Saturday, February 21, 2009

Rethinking ET "civilizations"

When scientists address the possibility of contacting extraterrestrial intelligence, they generally use terms in keeping with our own (necessarily limited) experience. Consequently, we're treated to expansive speculation about the agendas of ET civilizations. But why the typical assumption than ETI will necessarily take a readily comprehensible form? After all, the galaxy might be governed by novel forms of intelligence that challenge conventional definitions of government, economics, and even personhood.

To be sure, terms denoting some form of alien "civilization" make speculating about the nature of ETs easier -- usually by implying that even the most technically savvy aliens, despite cultural differences, will be fundamentally comprehensible to present-day humans. But it's a big universe. If we achieve contact -- whether through the discovery of artifacts in our solar system or by happening across a telltale signal -- there's no promise the senders will hail from any sort of familiar social structure. Indeed, it's not unlikely that an alien intelligence "merely" a few thousand years ahead of us would completely defy comparison to terrestrial institutions.

I've always been frustrated by the prevailing assumption that aliens will eschew interstellar travel in favor of radio transmission due to the presumed cost of space travel. While aliens might suffer from constraints posed by limited access to resources, the notion of "cost" is rooted in our own brief, limited experience as social primates. We humans might bemoan the seemingly prohibitive price of manned spaceflight, but a more far-sighted intelligence might possess vastly different priorities. Spared the hurdle of terrestrial economic imperatives, I would expect aliens to prove surprisingly resourceful.

Contemporary discussion about a "post-scarcity" economy predicated on molecular manufacturing begs theorists to re-evaluate the likelihood that ET intelligences will conform to the models conceived by Frank Drake and Carl Sagan. For instance, instead of communicating with groups of like-minded beings, we may find ourselves in the midst of solitary god-like beings with only tenuous ties to their biological forebears. Allegiance to a community might turn out to be a uniquely human trait.

If galactic civilizations are indeed exceptional rather than the norm, much of SETI's operative wisdom will demand reinvention. For example, we may have to dispense with realistic hopes of happening across Sagan's "Encyclopedia Galactica." Likewise, we may never be invited to "join the club" -- not because we're not deserving, but simply because there's no club to join in the first place.

Ultimately, I'm haunted by a vision of a Cosmos inhabited by forever-roaming AIs who have long since jettisoned the quirks and baggage forged during their ancestors' brief tenure as biological beings. Some of these wandering minds might be quite indifferent to the antics of emerging technological civilizations such as our own. Others, possessed of infinite patience, might choose to observe.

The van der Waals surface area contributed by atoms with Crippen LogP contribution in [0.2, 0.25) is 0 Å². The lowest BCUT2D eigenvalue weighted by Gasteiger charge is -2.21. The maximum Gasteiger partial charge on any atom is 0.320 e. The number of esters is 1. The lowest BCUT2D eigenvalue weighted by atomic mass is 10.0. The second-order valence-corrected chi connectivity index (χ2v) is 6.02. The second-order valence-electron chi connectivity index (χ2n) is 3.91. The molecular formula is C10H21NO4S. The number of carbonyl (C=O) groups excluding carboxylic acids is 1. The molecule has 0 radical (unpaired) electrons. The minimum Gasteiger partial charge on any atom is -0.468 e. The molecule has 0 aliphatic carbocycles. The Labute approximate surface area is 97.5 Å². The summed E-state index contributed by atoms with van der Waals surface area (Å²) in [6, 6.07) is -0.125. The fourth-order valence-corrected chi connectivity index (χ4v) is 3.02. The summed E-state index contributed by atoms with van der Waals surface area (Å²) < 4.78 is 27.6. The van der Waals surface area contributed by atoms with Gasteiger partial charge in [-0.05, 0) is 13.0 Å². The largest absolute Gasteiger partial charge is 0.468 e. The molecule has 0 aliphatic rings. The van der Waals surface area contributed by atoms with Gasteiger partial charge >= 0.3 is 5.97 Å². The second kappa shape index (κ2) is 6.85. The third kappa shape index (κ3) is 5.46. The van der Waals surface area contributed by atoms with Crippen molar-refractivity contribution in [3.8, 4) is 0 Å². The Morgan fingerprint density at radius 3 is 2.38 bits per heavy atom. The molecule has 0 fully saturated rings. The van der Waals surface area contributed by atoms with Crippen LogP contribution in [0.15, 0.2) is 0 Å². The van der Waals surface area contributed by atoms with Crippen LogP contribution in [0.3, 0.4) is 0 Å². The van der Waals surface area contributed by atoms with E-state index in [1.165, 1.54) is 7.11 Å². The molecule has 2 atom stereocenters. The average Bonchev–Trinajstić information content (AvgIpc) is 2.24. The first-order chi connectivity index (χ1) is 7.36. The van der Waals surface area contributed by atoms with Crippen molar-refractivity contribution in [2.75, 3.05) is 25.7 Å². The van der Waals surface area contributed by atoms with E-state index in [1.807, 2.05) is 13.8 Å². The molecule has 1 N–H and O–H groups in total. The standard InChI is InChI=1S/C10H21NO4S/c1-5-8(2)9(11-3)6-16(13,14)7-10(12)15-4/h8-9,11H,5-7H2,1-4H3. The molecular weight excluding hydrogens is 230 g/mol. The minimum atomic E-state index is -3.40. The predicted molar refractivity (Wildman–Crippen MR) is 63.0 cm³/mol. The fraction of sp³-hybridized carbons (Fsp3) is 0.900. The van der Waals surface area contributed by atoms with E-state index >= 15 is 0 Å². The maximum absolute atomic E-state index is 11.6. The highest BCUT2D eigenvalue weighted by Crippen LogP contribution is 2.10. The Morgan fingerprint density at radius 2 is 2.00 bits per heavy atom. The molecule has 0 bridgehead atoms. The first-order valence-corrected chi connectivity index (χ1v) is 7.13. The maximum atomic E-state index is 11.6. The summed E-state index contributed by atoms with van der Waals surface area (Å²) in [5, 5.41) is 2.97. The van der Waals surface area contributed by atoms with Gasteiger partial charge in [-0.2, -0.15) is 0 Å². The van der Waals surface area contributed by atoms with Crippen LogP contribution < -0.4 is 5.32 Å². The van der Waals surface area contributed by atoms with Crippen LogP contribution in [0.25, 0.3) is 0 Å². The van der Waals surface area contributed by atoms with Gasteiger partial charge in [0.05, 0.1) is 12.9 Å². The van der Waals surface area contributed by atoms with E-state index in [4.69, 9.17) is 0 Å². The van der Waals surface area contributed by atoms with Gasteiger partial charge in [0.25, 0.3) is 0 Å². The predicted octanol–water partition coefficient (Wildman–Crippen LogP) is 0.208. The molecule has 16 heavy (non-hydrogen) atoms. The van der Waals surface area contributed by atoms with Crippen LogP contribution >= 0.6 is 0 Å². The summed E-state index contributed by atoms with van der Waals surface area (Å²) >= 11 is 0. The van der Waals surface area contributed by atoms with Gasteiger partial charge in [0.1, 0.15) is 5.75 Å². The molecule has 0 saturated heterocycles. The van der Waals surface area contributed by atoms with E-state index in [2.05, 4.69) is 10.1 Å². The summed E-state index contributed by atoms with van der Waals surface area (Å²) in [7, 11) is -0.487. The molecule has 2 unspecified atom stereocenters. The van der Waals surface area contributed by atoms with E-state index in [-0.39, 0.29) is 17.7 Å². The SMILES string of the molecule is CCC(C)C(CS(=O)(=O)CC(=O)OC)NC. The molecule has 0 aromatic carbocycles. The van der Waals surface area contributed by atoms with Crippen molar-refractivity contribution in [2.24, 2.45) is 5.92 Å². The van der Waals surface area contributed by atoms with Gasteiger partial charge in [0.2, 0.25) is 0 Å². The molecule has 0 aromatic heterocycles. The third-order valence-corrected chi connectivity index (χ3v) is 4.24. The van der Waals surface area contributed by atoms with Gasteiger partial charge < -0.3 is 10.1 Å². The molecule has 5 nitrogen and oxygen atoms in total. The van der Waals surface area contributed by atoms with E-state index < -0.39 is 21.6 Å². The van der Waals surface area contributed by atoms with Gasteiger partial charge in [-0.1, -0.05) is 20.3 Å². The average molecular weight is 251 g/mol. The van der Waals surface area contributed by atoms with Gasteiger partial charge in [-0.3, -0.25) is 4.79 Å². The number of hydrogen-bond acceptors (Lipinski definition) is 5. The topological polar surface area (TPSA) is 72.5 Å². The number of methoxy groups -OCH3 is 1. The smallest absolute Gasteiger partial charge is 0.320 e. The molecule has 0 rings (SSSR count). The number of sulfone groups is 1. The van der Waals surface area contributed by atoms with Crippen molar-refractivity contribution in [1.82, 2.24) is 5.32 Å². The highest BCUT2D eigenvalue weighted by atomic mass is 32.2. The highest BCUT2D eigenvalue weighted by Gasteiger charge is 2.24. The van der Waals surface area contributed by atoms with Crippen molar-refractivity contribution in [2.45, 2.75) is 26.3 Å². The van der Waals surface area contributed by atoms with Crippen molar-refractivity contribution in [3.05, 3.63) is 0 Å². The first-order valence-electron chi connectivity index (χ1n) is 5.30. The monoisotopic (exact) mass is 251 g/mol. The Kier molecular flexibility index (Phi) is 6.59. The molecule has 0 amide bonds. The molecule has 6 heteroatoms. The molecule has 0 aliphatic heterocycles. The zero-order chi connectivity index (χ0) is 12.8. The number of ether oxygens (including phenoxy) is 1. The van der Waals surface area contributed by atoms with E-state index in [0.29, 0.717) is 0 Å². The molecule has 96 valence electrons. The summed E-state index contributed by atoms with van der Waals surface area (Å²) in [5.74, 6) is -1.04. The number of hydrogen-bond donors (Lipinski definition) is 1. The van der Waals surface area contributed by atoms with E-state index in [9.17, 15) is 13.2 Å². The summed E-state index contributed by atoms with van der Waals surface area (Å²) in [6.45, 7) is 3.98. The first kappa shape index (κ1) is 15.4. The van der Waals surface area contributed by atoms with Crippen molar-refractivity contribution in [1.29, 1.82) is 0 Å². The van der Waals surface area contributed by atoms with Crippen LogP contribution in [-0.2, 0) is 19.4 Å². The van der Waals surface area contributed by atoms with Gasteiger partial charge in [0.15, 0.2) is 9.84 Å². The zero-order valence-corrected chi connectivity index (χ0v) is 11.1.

But the ones who want to play are the ones that interest me most of all.

This piece originally appeared at


Thuth said...

We need to REALLY rethink Alien Civilization. Believing they would be using some kind of craft, probe or any kind of radio signal seems very ethnocentric in a quantum universe.

This is a great article from Goro that talks about this. I saw you mentioned Jacques Vallee in one of your previous posts. His four books do a lot to dissolve the ET Hypothesis as does much of the work from the edge of conspiranoid thinking.

"Ultimately, I'm haunted by a vision of a Cosmos inhabited by forever-roaming AIs who have long since jettisoned the quirks and baggage forged during their ancestors' brief tenure as biological beings."

This is a great idea and as we see the archetypes being activated across the public sphere, one whose time has come.

Keep searching. Can't wait to read more.



Anonymous said...

Not that he mentioned fear, but wouldn't "the ones who want to play" be the ones who play with us like ants in a jar? I guess you could say that's fear, but I'm not losing sleep over it. ;)

purrlgurrl said...

There's just something basically too narrow minded about SETI. It's entirely possible that civilizations can reach a very advanced level of social and cultural development without relying on techology (technogeeks who read this can now assume the fetal position). We believe that because we value technology other intelligent life forms will do the same. Technology just may not matter to most galactic civiliaqtions (What? No Wii or GPS?). Seriously, our search for life elsewhere suffers from a fatal flaw - we are always searching for some version of ourselves - biologically, socially, culturally, and even spiritually. When we've learned to communicate about Plato with a cockroach, we're ready to go looking for intelligent life elsewhere. And we may actually need to visit to communicate with it.